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From Martin Sebor <>
Subject Re: How to setup the locales
Date Wed, 15 Feb 2006 00:03:19 GMT
Dipak Bapatla wrote:
> Hi,
>   How can I get locales to work with the library? If I use 
>   locale loc1 = std::locale("");
>   the code works fine.
>   But if I use any other locale it fails because of an exception.  

There are two locale modes in stdcxx. By default, the library tries
to use the locale installed on the system (run locale -a to see a
list of such locales). If it can't find any such locale it switches
from this mode to a mode where it tries to find a locale that was
built using the included localedef utility. By default it looks in
the current working directory but the directory can be overridden
by setting the RWSTD_LOCALE_ROOT environment variable.

>   There is nothing built in the nls directory in my BUILDDIR to copy to
> the lib directory of my installation. What do I need to do to build the
> locales. I have tried doing gmake util but it doesn't help. It build
> locale and localedef but there is nothing in the nls directory.

There is a set of locales and encodings that the makefile "knows"
how to build, everything else needs to be done by manually invoking
the localedef utility. The utility is documented here:*checkout*/incubator/stdcxx/trunk/doc/stdlibref/localedefutility.html

The default set of locales and their encodings is listed in the
following table:*checkout*/incubator/stdcxx/trunk/doc/stdlibref/locale.html#Table%A021

To build one of these preset locales, say, es_ES.ISO-8859-1, you
would cd to $BUILDDIR and enter the following command

     $ nice make -Cbin es_ES.ISO-8859-1

This creates the es_ES.ISO-8859-1 locale in $BUILDDIR/nls.

To use the locale you can either name it using its full pathname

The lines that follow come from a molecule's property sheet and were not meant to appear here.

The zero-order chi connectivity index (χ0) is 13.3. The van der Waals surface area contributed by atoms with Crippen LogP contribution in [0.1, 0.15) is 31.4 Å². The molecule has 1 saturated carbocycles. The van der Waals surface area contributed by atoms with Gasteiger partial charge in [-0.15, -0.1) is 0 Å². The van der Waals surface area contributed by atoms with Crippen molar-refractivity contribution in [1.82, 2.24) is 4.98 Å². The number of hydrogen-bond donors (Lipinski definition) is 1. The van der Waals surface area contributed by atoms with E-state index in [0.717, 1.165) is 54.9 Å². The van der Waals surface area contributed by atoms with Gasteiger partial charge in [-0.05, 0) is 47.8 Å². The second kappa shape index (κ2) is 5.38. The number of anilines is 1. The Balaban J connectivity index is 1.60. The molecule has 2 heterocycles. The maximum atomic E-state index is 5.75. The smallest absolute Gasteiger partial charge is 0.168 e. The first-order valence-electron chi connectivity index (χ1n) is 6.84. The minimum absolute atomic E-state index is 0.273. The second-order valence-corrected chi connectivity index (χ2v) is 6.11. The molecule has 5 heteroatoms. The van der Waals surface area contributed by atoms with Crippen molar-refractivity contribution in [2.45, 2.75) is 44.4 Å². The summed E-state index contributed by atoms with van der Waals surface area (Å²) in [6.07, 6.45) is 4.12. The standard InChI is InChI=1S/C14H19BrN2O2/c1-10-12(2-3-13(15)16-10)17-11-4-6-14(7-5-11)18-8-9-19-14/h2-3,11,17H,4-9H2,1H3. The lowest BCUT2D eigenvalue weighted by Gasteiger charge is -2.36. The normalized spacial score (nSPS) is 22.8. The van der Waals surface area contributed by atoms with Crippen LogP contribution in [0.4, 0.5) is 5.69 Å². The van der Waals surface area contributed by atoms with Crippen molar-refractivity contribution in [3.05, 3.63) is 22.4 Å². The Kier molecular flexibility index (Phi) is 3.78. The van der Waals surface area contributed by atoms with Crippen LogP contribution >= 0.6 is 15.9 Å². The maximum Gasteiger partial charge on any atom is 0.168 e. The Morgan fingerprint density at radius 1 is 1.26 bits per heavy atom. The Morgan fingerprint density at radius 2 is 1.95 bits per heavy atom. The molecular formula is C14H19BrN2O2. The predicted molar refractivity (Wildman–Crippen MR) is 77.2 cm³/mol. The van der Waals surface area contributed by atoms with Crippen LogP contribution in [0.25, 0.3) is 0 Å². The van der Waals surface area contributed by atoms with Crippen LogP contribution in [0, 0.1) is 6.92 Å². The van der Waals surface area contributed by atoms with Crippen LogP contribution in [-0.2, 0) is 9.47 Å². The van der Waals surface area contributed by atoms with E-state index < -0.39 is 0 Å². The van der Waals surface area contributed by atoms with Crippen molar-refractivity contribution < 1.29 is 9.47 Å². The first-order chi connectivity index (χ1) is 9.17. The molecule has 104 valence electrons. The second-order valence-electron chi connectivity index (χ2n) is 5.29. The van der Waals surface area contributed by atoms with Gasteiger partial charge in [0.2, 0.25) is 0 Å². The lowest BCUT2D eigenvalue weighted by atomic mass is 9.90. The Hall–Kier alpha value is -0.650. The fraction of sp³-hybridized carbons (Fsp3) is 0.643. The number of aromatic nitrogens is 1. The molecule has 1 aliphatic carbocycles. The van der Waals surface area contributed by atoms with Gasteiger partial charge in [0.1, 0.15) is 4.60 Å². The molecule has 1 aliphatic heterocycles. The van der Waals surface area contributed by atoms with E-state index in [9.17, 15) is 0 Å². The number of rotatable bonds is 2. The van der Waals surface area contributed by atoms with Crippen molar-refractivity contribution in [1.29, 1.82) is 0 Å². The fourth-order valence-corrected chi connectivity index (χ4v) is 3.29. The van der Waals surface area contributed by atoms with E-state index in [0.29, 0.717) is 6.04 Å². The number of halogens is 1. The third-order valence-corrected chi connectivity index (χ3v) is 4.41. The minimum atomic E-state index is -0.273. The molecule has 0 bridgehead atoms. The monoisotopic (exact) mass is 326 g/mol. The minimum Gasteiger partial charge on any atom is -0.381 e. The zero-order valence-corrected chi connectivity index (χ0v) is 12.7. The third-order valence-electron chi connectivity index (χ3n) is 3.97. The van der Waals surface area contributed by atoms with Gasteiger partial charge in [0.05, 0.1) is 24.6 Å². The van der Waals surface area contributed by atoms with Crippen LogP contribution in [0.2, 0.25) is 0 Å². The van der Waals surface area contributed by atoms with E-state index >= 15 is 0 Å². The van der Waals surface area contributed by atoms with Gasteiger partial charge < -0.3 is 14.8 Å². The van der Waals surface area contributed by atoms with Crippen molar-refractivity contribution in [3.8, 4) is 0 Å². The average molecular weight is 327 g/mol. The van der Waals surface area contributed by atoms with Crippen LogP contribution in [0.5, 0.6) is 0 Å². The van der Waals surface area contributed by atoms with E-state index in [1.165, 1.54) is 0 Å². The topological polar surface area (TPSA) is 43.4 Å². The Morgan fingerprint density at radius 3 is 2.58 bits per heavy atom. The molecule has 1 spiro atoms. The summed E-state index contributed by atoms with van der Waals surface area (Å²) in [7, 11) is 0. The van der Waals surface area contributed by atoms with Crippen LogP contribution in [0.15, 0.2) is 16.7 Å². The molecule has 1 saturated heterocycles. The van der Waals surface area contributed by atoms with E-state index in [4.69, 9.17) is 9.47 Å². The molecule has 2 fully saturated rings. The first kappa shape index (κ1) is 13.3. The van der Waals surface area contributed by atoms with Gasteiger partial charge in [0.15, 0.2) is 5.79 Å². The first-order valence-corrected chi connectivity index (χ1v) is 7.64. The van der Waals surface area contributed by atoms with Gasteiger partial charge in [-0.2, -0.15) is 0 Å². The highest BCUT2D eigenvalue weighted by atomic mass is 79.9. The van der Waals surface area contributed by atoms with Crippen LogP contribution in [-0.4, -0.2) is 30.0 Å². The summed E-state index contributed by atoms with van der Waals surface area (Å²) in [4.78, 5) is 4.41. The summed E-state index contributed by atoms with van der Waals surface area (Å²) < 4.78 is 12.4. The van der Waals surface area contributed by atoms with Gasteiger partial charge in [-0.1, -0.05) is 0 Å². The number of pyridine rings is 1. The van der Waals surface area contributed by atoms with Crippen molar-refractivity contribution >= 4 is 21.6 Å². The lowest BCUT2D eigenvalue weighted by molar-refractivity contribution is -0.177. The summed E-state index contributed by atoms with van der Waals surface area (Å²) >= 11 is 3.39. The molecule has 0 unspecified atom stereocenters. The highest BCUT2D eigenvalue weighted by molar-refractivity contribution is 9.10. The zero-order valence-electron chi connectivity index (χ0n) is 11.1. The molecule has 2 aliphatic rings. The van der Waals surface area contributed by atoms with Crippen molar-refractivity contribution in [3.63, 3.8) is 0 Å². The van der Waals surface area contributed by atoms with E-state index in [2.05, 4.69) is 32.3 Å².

or just use its file name and set the RWSTD_LOCALE_ROOT variable
in the environment of the process. For example, given the program
below compiled in $BUILDDIR/examples, you can invoke it like so
to get it to use the locale:

     $ RWSTD_LOCALE_ROOT=../nls/ ./t
     mar 14 feb 2006 16:43:50 MST

     $ cat t.cpp

#include <iostream>
#include <locale>
#include <ctime>

int main ()
     try {
         std::wcout.imbue (std::locale ("es_ES.ISO-8859-1"));
     catch (...) {
         std::cerr << "Failed to set locale\n";
         return 1;

     // obtain the local time
     const std::time_t t = std::time (0);
     std::tm* const tmb = std::localtime (&t);

     typedef std::time_put<wchar_t>            TimePut;
     typedef std::ostreambuf_iterator<wchar_t> Iter;

     const wchar_t fmt[] = L"%c";

     // format time
     const TimePut &tp = std::use_facet<TimePut>(std::wcout.getloc ());
     const Iter end = tp.put (Iter (std::wcout.rdbuf ()), std::wcout,
                              std::wcout.fill (), tmb, fmt, fmt + 2);

     std::wcout << '\n';

There is another similar example for codecvt_byname on this page:*checkout*/incubator/stdcxx/trunk/doc/stdlibref/codecvt-byname.html

>   One thing that I noticed in the scripts is that they use the keyword
> function and /bin/sh as the interpreter.
>   The following code fails
>   #!/bin/sh
>   function hello {
>     echo "Hello";
> };
>   hello
>   ./ function: not found
> Hello
> ./ syntax error at line 5: `}' unexpected
>   where as the one below works
>   #!/bin/sh
>   hello() {
>     echo "Hello";
> };
>   hello
>   If I use /bin/ksh,
>   the first one works fine

Let me look into it.


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